WASHINGTON, April 22 — The US Supreme Court today agreed to decide the legality of a federal regulation aimed at reining in homemade “ghost guns” as President Joe Biden’s administration combats the increasing use of these largely untraceable weapons in crimes nationwide.

The justices took up the administration’s appeal of a lower court’s decision finding that the federal Bureau of Alcohol, Tobacco, Firearms and Explosives (ATF) exceeded its authority in issuing the 2022 rule targeting parts and kits for ghost guns, which can be assembled at home in minutes.

The case will be heard during the Supreme Court’s next term, which begins in October.

The ATF rule targeted the rapid proliferation of privately made ghost guns bought online without federal requirements such as serial numbers or a background check for buyers - features that make them especially attractive to criminals and others barred from lawfully purchasing firearms, including minors.


The regulation expanded the definition of a firearm under the 1968 federal law called Gun Control Act to include parts and kits that may be readily turned into a gun. It required serial numbers and mandated that manufacturers and sellers be licensed. Sellers under the rule also must run background checks on purchasers prior to a sale.

Plaintiffs including the parts manufacturers, various gun owners and two gun rights groups - the Firearms Policy Coalition and Second Amendment Foundation - sued to block the rule in federal court in Texas.

According to the administration, police departments nationwide have confronted “an explosion of crimes involving ghost guns,” now recovering tens of thousands of the weapons every year.


Yet ghost guns are almost impossible to trace. The ATF successfully traced to unlicensed purchasers less than 1% of unserialized firearms recovered from crime scenes between 2016 and 2021, according to court papers.

Even though the New Orleans-based 5th US Circuit Court of Appeals in November sided with gun parts makers and other plaintiffs who filed a lawsuit in Texas challenging the rule, it remains in effect due to actions taken last year by the Supreme Court in the case.

The justices twice last year acted against orders issued by Fort Worth, Texas-based US District Judge Reed O’Connor in favor of the plaintiffs. In August, they halted his ruling to block the regulation pending further litigation. In October, they set aside his injunction that would have let two manufacturers continue selling their ghost gun products.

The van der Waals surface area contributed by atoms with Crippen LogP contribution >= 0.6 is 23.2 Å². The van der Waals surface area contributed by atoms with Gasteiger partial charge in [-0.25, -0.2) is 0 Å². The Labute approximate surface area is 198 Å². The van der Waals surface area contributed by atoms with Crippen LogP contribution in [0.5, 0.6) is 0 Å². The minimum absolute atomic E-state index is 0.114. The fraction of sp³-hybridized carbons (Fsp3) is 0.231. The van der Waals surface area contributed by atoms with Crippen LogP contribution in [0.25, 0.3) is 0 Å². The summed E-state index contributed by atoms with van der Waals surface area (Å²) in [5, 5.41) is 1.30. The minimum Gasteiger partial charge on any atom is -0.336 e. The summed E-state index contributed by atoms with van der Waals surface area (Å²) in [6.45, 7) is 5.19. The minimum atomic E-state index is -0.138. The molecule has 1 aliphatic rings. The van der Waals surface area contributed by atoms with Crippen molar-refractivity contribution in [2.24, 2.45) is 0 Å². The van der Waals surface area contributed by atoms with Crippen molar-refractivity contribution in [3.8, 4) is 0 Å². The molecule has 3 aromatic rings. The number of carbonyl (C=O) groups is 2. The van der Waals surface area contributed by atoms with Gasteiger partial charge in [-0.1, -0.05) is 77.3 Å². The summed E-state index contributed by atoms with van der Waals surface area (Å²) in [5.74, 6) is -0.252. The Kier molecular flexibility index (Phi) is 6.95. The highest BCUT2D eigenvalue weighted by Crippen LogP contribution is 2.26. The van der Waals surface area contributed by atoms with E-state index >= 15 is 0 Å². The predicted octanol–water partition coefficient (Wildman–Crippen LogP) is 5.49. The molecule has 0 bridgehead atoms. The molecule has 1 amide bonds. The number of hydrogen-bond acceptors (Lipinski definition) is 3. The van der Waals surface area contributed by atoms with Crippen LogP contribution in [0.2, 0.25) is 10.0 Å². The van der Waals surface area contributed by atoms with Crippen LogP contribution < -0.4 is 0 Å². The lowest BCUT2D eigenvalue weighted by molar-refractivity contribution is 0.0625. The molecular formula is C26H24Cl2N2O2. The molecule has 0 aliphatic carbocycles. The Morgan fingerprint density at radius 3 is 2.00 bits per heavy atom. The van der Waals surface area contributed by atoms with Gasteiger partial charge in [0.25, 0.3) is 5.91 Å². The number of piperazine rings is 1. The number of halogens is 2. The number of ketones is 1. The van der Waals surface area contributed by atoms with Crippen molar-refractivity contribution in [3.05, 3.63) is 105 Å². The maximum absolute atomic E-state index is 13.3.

The rule imposes on the sale of parts and kits the same conditions that already govern firearms manufacturers and dealers in millions of other transactions every year, according to the administration.

O’Connor issued a ruling in 2023 invalidating the rule, finding that the administration exceeded its authority under the Gun Control Act. The congressional definition of a firearm “does not cover weapon parts, or aggregations of weapon parts, regardless of whether the parts may be readily assembled into something that may fire a projectile,” the judge concluded.

The 5th Circuit upheld O’Connor’s decision faulting the ATF, saying the agency impermissibly rewrote the firearms law while attempting to “take on the mantle of Congress to ‘do something’ with respect to gun control. But it is not the province of an executive agency to write laws for our nation.”

The plaintiffs have portrayed the policy as a threat to the long history of legal private gunsmithing in the United States. Unlike some other gun-related cases, this one goes not center on the US Constitution’s Second Amendment right to “keep and bear arms.”

The United States, with the world’s highest gun ownership rate, remains a nation deeply divided over how to address firearms violence including frequent mass shootings.

In three major rulings since 2008, the Supreme Court has widened gun rights, including a 2022 decision that declared for the first time that the US Constitution protects an individual’s right to carry a handgun in public for self-defence.

In another gun-related case, the court on February 28 heard arguments over the legality of a federal ban on “bump stocks” - devices that enable semiautomatic weapons to fire rapidly like machine guns. A ruling in that case is expected by the end of June. — Reuters